In 2019 it was formally recognised that an employee affected by family violence (either current or historical) can be significantly impacted in every aspect of their life, not least the satisfactory performance of their employment obligations. Prior to 2019, the employee was reliant upon the employer being ‘reasonable enough’ to allow some undefined flexibility while the employee made any necessary adjustments in respect of themselves, or for a child who is affected by family violence. Those adjustments may include being in alternative accommodation, involvement in the Court system, attending counselling or medical appointments, the loss of reliable transport to get to work, or mental health issues. Parliament has ensured that the employer/employee relationship adjusts to accommodate the far-reaching effects of family violence.
Sections 69 AB – 69 ABK of the Employment Relations Act 2000 prescribes a mandatory ‘support’ system within the employment relationship to assist an affected employee for up to a period of two months. It does not apply to all employees, only to employees who have been worked for the employer for at least six months and for at least an average of 10 hours a week (other limitations also apply). Those employees eligible for this support can expect a minimum of 10 days paid leave and can ask the employer for up to 2 months of flexible working arrangements.
These provisions have now been in force for over two years and judging by the lack of case law in the Employment Relations Authority (or Employment Court) this may suggest that either most employers are now becoming familiar with their new obligations or that many employees are not aware of the provisions or simply feel unable to disclose that they are being affected by family violence.
The effects of family violence on an employment relationship could be subtle, numerous and perplexing to an employer. The employee may, uncharacteristically, begin arriving late to work or need to leave early. They may seem distracted or not focusing on their tasks. He/she could be withdrawing from social interactions with other employees or it may result in new tensions between employees. The employee may appear agitated or pre-occupied on their cell phone during work time. Or they may not come to work at all.
If the employee does not disclose the issue to the employer the employer may have no way of identifying the issue of family violence. It takes trust and confidence to disclose this very private and personal information. Add to this that many employees may not know themselves how to disclose, what benefits this may afford them or who to disclose to. There may be language barriers or cultural factors. The employee may fear some ‘repercussions’ from disclosing . Family violence still carries a certain ‘social stigma’, and many employees affected by family violence may feel embarrassed or ashamed to bring the matter to the employer’s attention. This is certainly compounded when the alleged perpetrator may either work at the same workplace, have attended work functions or has friendships with other colleagues at the workplace.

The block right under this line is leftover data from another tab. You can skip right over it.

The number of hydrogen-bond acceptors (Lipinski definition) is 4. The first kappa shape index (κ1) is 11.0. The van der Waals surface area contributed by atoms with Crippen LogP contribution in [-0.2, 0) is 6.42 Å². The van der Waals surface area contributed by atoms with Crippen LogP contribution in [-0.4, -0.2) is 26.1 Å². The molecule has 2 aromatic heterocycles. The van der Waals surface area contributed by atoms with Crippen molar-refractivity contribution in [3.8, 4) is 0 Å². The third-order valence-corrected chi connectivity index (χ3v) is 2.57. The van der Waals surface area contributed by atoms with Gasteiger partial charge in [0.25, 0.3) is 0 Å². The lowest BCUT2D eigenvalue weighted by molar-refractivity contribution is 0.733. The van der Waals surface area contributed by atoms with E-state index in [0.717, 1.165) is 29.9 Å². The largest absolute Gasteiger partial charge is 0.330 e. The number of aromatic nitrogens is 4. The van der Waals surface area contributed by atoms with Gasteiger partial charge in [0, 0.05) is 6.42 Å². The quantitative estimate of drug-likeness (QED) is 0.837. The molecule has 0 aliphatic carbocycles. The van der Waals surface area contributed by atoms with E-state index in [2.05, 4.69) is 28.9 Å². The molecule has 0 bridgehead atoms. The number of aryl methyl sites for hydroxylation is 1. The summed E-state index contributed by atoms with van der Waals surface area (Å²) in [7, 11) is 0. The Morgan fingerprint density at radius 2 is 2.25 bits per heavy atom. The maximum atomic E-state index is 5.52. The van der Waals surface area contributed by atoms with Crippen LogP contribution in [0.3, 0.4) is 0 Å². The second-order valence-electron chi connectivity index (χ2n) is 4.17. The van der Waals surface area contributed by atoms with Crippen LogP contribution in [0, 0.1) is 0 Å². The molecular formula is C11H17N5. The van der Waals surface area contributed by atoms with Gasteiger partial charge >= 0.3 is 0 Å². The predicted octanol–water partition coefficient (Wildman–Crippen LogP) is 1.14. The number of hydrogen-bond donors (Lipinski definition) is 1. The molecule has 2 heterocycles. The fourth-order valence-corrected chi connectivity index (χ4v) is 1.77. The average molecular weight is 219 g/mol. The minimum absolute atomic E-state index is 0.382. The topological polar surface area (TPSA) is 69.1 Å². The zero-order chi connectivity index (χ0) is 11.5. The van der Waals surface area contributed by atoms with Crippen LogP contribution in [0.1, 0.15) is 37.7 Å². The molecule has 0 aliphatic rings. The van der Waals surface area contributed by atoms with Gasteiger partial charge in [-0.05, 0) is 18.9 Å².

Does the employer need to ask if ‘family violence’ is an issue?
In some instances, the employer may be aware of ‘issues at home’ but find it easier to take the approach that they “don’t want to know”, or that “the employee will tell me if it’s something I need to know”. The law does not state that the employer has an obligation to actively question the employee if they are affected by family violence if the employee is behaving erratically or out of character. Nor would it be reasonable to expect an affected employee to voluntarily disclose the issue of family violence in a formal disciplinary investigation process.
The obligation of good faith may provide some assistance to the employer who is unsure how to approach the issue. Both parties to an employment agreement have a duty ‘to be active and constructive in maintaining a productive employment relationship’, and this includes an obligation to be ‘responsive and communicative’. This provides some support to the employer to make some gentle enquiries with the employee without fear of breaching their privacy.
We suggest that if an employer becomes aware that an employee may be experiencing affects of ‘family violence’ the employer should firstly approach the issue in a confidential and informal manner with the employee to clarify if it is an issue and to advise the employee of how they may be able to support them. Supporting an employee may be more than just advising the employee about their respective statutory obligations it may also include allowing the employee to use sick leave, unpaid leave or the provision of any support or counselling services.
The employer and employee will also both benefit from having a clear Family Violence policy in place to assist. This policy may address:
- Privacy issues of matters discussed or disclosed.
- Who is covered by the policy.
- A nominated person for the employee to contact.
- How that nominated person could assist the employee (ie. Arranging an interpreter, explanation of the statutory provisions in easy language, receiving in private documents from the employee, liaising with the employee if other information is needed, preparing a written family violence request).
- A summary of the statutory provisions and how it affects the employee.
- What the employer must do in response to a family violence request.
- What proof may be required of the family violence.
- How employees not eligible for Section 69AB – 69ABK may still receive support.
- Other support services provided by the employer.
- A list of external agencies that may be able to provide further support to the employee.
If you have any questions about your obligations under the Employment Relations Act or would like to know more about drafting a Family Violence policy for your workplace, please contact us.